Saturday, March 26, 2011

HIGHLY Recommended Reading

The Reverend Dr. Caro Hall is a friend, colleague and one of my favorite people on the planet -- and I was absolutely delighted to find that her doctoral dissertation is "on the web." Entitled " Homosexuality as a Site of Anglican Identity and Dissent" it isnot only an important study, it's an "excellent read" ... and a great resource for anybody wanting to understand more about the history of LGBT inclusion in the Episcopal Church and the Anglican Communion. Here's the "executive summary" ...
Since the early 1970s conservatives in the Episcopal Church have attempted to halt the increasing liberalization of the church, specifically opposing changes in liturgy, the ordination of women and the full inclusion of gays and lesbians. Having failed to make progress domestically, they activated an existing network of predominately evangelical conservatives in other parts of the Anglican Communion to oppose ‘homosexuality’.

This coalition was able to pass a strongly anti-gay resolution at the 1998 Lambeth Conference of bishops but then found it almost impossible to enforce the resolution in the North American provinces. The 2003 election of an openly gay man to be Bishop of New Hampshire led to open international conflict, and demands for changes to the loosely knit Communion in order to prevent further such incidents and to ‘discipline’ those responsible.

This thesis chronicles the progress of the conservative alliance and the rhetorical and symbolic constructs it developed in order to maintain a strong group identity despite its inherent diversity. It examines the way that the Anglican Communion is created through the discourse of its members and suggests that conservatives began to re-imagine the Communion. Its ability to reform the Communion according to its new imagining depends upon the ability to generate and use power through rhetoric and through symbolic acts of boundary crossing and civil disobedience against the North American churches. Throughout the development and maintenance of the conservative alliance, ‘homosexuality’ has been the rallying cry which has brought conservatives together and cemented their alliance.

This paper examines why the unstable construct ‘homosexuality’ has such salience both within the United States and in the global south that it can act as an identifier and as a motivator for intense dissent across significant difference. It looks for the answer at the convergence of patriarchal values and (post)colonial power differentials.
You can read the rest here ... and I hope you will.


danielj said...

Hi susan+ I am hoping to read this thesis, but i have been unable to download it to convert it to a pdf that i can put on my ipad. I'm legally blind, so i need it in a form which i can easily enlarge for reading. Perhaps you can encourage your friend to provide the document in another form from which it is provided at google docs thank you danielj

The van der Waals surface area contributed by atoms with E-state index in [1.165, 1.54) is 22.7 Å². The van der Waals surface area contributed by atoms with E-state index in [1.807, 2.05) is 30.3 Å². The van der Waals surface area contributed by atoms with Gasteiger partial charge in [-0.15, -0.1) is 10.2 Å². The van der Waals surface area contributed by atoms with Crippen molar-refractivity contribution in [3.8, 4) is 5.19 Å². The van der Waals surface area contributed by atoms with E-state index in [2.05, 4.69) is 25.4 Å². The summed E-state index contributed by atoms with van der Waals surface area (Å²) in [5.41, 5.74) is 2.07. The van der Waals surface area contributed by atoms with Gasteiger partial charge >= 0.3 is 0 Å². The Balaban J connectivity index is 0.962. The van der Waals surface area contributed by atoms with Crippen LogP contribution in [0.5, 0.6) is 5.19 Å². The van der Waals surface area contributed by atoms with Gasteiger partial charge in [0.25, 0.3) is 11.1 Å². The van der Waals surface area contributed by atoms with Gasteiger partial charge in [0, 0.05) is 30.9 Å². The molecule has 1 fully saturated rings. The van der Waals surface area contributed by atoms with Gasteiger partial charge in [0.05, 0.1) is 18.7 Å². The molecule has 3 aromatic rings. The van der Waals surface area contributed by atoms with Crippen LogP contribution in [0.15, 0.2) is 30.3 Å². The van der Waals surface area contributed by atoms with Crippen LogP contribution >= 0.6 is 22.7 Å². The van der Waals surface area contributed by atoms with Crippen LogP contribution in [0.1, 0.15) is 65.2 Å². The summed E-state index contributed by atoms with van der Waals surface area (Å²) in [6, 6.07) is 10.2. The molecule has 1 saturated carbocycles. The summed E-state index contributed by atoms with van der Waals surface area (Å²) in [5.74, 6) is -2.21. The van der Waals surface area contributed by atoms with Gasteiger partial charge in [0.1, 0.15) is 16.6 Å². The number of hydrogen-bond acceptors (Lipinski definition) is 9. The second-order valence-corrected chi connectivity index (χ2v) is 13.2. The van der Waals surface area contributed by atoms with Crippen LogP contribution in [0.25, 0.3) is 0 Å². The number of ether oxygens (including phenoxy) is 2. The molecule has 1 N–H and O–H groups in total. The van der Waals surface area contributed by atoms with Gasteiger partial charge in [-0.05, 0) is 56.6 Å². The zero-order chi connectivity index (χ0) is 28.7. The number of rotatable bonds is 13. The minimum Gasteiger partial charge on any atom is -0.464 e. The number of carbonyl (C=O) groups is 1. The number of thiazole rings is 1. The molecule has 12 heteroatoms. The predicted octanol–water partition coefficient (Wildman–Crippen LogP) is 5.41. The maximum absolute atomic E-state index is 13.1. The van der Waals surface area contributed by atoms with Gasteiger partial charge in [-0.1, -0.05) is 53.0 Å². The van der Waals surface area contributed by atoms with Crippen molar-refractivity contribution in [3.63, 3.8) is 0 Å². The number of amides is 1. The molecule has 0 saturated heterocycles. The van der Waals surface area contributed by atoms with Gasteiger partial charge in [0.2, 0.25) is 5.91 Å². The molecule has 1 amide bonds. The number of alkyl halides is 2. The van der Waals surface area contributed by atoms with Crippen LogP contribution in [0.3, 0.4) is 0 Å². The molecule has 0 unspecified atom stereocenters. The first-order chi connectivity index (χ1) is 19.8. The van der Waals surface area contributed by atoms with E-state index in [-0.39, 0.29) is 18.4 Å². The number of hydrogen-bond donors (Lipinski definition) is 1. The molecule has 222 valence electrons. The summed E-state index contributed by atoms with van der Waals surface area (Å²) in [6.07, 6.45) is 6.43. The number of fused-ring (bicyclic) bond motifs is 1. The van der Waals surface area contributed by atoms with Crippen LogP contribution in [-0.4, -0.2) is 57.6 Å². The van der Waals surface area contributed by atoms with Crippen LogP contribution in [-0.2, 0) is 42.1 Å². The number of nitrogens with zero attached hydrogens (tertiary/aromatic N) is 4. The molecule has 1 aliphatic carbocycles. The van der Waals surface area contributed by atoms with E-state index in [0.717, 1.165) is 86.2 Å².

Paul said...

Thank you for posting this. This is an excellent piece of work. It will take me a while to get through it, but it is time well spent. It is helpful to see this issue in a broader historical context.

uffda51 said...

Excellent work from the Rev. Dr. Hall. Not exactly a quick read, though. I’ve finally finished skimming it. Where was Evelyn Wood when I needed her?

I have never found any of the conservative arguments remotely convincing. I expect the fundamentalists to find them convincing, but I don’t understand how highly educated scholars do.

I was struck by the passage from Greg Brewer (p. 79). Paraphrasing, “Experience” is bad. It could lead to empathy, which is really, really bad. Much better to stick with Scripture and Tradition (which gave us the Crusades, the Inquisition, slavery, demonizing the Jews as Christ-killers, homophobia, Manifest Destiny, etc. ).

It seems to me that Jesus was a pretty empathetic guy who often confounded the disciples with his untraditional ideas.

“Experience” might suggest that Scripture be examined in context. “Experience” might suggest that science trumps tradition from time to time. Science can be helpful when you need to fly across the country in under six hours, or you need angioplasty, but any suggestion that we now know more about human sexuality than what can be gleaned from the Adam and Eve myth is heresy.

In the recent stories we’ve seen about conservatives who changed their minds about LGBT issues, they invariably cite getting to know some LGBT persons, perhaps for the first time, and listening to them talk about their lives. Of course if we can’t trust our own experiences, these conservatives converts must be under the influence of the Devil.

What also always strikes me is that the religious, yet well-financed, conservative arguments against LGBT persons are posed in such a remote and academic way, as though the topic were the number of angels who can dance on the head of a pin. There seems to be no understanding of the very real and ongoing damage done by these arguments to the very real persons being discussed. And no shame in devoting so much time, money and judgment to the personal lives of LGBT persons in the first place.